Below are three sales myths that hold you—and your profits—back, as well as some better ways of looking at things to help you close more deals.
Sales Myth #1: Sales Professionals Get People to Buy
It’s typical for people to enter sales with little or no understanding of what really happens during the sales process. This is especially true in recent times, when downsized employees are “falling back” into sales jobs “until something better comes along.”
Here at Pici & Pici, we don’t think there’s anything better; sales is an amazing, lucrative, rewarding, fun field—if you know how to do it. We’ve found that so many people think of sales simply as talking people into buying stuff.
But this is a major misconception, and one that holds a lot of salespeople back. Sales is not about talking people into making a purchase.
Sales Truth #1: Sales Professionals Offer a Solution Ask questions to get inside your prospects heads. Listen to them carefully and walk a mile in their shoes, and suddenly you have insights into the specific results and solutions they're searching for. Consider the benefits that can solve their problems and make their lives better. If you understand the underlying need and communicate quickly and clearly how you can meet that need, you don't have to talk anyone into anything. You put forth a solution and those who can use it will buy it.
Sales Myth #2: Great Techniques and Product Knowledge Close Sales
Sales professionals who embrace this belief become walking, talking catalogs. Ever meet one of these folks at a networking event? It’s a nightmare, someone you can’t wait to get away from. They seem like mindless sales zombies regurgitating features with no thought for the client’s needs.
“If selling were as simple as knowing your product, your function would be like a catalog or reference book, supplying the correct answers to technical questions on demand. Once Mr. Prospect had all of the information, your job was finished. This, to be sure, is not how it is at all.” – James R. Fisher, Jr.
Sales Truth #2: Connections with Your Prospects Close Sales Great products, flawless presentations, and price comparisons may get you a few sales. Memorizing some closing techniques will help you get a few more. But to reap a large harvest in the sales profession, you can't depend on products to sell themselves and memorized closing techniques. You must build rapport. Rapport is the deepest level of the relationship between two individuals in business which involves sharing common ground and is established with harmony and accord have been reached between both parties. This does not mean the individuals involved agree on every issue. It means they have attained a mutual respect for each other's opinions. Rapport has been established when an individual knows, likes, and trust you. This is how you make connections, and connections are key. Once you develop real rapport, you make sales and earn loyal, repeat business and quality referrals.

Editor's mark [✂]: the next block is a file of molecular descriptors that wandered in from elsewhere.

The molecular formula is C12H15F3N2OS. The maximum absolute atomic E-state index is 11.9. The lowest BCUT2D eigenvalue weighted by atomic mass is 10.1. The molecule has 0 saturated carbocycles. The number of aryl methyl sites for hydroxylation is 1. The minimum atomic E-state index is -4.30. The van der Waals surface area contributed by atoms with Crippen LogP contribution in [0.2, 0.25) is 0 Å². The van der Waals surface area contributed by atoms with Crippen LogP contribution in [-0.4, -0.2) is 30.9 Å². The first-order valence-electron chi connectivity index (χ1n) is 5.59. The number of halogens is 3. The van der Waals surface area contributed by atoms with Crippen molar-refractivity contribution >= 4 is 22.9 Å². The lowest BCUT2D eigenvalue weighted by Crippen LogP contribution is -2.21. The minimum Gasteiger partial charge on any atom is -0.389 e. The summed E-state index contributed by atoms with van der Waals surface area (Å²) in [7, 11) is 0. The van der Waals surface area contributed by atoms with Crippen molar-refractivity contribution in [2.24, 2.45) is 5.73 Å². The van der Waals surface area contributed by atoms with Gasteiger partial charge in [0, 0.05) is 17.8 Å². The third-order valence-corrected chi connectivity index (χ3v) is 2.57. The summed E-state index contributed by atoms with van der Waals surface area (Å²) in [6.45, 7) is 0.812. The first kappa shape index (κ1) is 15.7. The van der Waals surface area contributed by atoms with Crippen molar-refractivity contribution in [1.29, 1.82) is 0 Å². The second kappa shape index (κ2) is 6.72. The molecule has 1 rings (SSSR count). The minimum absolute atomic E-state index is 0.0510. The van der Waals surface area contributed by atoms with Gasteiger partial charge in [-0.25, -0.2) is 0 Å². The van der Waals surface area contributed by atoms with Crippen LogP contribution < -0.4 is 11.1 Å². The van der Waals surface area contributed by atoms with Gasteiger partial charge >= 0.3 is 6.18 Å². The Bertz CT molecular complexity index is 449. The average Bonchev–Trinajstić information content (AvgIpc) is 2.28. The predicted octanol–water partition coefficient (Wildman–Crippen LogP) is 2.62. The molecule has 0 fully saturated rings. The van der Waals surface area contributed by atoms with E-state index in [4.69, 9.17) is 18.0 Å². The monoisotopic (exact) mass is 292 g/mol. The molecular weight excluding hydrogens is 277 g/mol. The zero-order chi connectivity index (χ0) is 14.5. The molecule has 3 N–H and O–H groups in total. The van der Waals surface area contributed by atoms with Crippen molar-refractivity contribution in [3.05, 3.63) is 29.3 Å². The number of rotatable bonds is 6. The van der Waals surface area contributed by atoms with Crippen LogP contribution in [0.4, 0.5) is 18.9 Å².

Sales Myth #3: Successful Salespeople Are Born with a Gift for Selling
Lots of people believe success in sales depends on some special talent granted at birth. And it’s probably true that some people are born with certain talents that make their entry into the sales profession easier. However…
Sales Truth #3: Sales Success Comes From Developing Learned Skills Talents are natural abilities people are born with; skills are abilities developed by acquiring good information and practicing its application. You can definitely become a successful salesperson by developing the right skills. When we lead training sessions, we often hear we have a “great talent for sales.” It's a nice compliment, but we still remember ourselves many years ago when we started out in sales. We've always been persistent, driven, and direct, but other than that, our novice selves hardly resembled who we are today. For example, we now speak about and model:
- Focusing on benefits to the client
- Active listening
- Letting the client speak
- Working to connect with the client
- Giving clients time to reach a decision
But when we first entered sales, we:
- Focused on product features
- Spoke more than we listened
- Interrupted clients
- Worked to close the sale
- Were impatient when clients wanted to gather more information or “think it over”
Honestly, we started with very few of the positives and nearly all of the negatives. If we were able to develop the skills to become so successful in sales, others can too. Anyone with the desire to improve and grow can learn the same things we learned. It doesn't matter where you start, as long as you're willing to invest in getting where you want to be.
Building rapport is the foundation to being successful in sales. See our free e-book below for more information: